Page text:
The number of olive trees is estimated between 3 - 6 million, with some of them to be over 400 years old. Today, from Pantokratoras mountain, the highest point of the island almost up to the shorelines, olive trees are the dominant characteristic of the landscapes. Corfu’s olive production account for almost 3% of the world’s olive oil! In this case of the Corfiot olive oil the quantity is corresponding to the quality. The “Lianolia”, as this type of the local olive is named is quite different from the species found in the rest of Greece, especially in taste.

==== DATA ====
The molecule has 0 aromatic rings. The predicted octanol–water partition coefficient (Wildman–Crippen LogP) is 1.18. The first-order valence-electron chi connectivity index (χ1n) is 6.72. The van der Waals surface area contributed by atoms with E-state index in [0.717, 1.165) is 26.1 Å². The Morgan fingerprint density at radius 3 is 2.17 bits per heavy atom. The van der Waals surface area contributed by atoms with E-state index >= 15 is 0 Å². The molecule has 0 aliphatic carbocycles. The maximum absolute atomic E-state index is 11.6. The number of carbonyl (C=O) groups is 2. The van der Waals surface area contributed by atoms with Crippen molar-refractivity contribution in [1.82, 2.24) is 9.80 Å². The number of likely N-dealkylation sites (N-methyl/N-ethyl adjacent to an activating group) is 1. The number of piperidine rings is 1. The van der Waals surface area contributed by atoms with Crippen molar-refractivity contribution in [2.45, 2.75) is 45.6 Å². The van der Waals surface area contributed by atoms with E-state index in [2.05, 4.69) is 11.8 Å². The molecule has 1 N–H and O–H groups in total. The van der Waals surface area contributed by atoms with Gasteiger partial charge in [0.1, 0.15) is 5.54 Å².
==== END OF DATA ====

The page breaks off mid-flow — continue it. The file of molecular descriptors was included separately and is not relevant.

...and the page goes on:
The oldest reference of the olive tree dates back to the 7th Rhapsody of Homer’s Odyssey which refers to the olive trees that were in the palaces’ garden of Alkinoos, the king of Faiakes. Olive trees started to appear on the island during the Venetian Rule, when the locals were paid to plant and cultivate olive trees, replacing the old trees with new olive groves. Old references reveal that more than 1.000 oil mills existed on the island until 1950. Even the oil harvest Corfiot process is unique. Due to the olive tree’s height, the beating or ranking the branches was not possible. So, they spread out nests and wait for the fruit to fall. They collect them periodically from October to spring. Today, in the village of Kinopiastes, there is the Olive Museum of the island which first operated as an oil mill (late 19th century until the 70s), while after 2000 it was turned into a museum.